New York City on ice — a tribute to the forgotten industry which kept the city cool in the age before refrigeration and air conditioning.
Believe it or not, ice used to be big business.
In 1806 a Boston entrepreneur named Frederic Tudor cut blocks of ice from a pond on his family farm and shipped it to Martinique, a Caribbean county very unfamiliar with frozen water.
Tudor was roundly mocked — why would people want ice in areas where they can’t store it? — but the thirst for the frozen luxury soon caught on, especially in southern United States.
New Yorkers really caught the ice craze in the 1830s thanks to an exceptionally clear lake near Nyack. Within two decades, shops and restaurants regularly ordered ice to serve and preserve foods. And with the invention of the icebox, people could even begin buying it up for home use.
The ice business was so successful that — like oil and coal — it became a monopoly. Charles W. Morse and his American Ice Company controlled most of the ice in the northeast United States by the start of the 20th century.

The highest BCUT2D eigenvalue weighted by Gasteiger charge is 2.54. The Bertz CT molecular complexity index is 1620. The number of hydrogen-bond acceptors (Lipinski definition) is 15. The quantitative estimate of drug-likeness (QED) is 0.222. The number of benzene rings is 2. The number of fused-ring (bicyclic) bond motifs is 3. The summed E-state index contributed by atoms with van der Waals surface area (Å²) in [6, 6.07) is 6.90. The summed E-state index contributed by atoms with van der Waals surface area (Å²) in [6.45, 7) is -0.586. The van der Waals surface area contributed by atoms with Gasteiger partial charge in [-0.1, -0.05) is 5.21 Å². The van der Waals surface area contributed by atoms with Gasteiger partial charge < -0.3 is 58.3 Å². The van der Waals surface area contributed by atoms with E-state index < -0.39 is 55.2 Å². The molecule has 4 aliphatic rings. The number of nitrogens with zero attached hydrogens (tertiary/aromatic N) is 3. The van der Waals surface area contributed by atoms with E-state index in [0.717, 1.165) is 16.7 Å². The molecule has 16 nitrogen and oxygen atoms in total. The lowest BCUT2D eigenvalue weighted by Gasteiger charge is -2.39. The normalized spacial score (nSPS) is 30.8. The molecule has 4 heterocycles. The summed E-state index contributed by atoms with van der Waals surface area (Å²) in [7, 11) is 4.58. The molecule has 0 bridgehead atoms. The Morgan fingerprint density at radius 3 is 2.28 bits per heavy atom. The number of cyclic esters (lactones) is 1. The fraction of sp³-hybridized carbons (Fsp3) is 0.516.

He was known as the Ice King. And he had one surprising secret friend — the Mayor of New York City Robert A. Van Wyck.
PLUS: The 19th century technologies that allowed American to harvest and store ice. The Iceman cometh!
AND: How the ice business lives on today with new 21st century uses.
Listen Now – The American Ice Craze of the 19th Century
The ice railroad linking Rockland Lake with awaiting vessels on the Hudson River.
A 1902 film from Thomas Edison showing ice harvesting on Rockland Lake:
Charles W. Morse in 1910 (the man in the middle), strolling through New York
Puck Magazine satirizing Mayor Van Wyck. Note the phrase Ice Trust on the ice he’s grabbing onto:
After exploring the history of the 19th century ice trade, visit these shows in the back catalog for more information about some of the people, places and events mentioned in this show:
A tale of the long-time endurance of the Democratic machine Tammany Hall in the lives of New Yorkers:
The reform movement swept corruption from City Hall in the mid 1890s — only for it to return a few years later:
Give another listen to your show on the history of cocktails — now that you know where the ice comes from!
With Consolidation we got the mayor Robert Van Wyck — and the Ice Trust Scandal.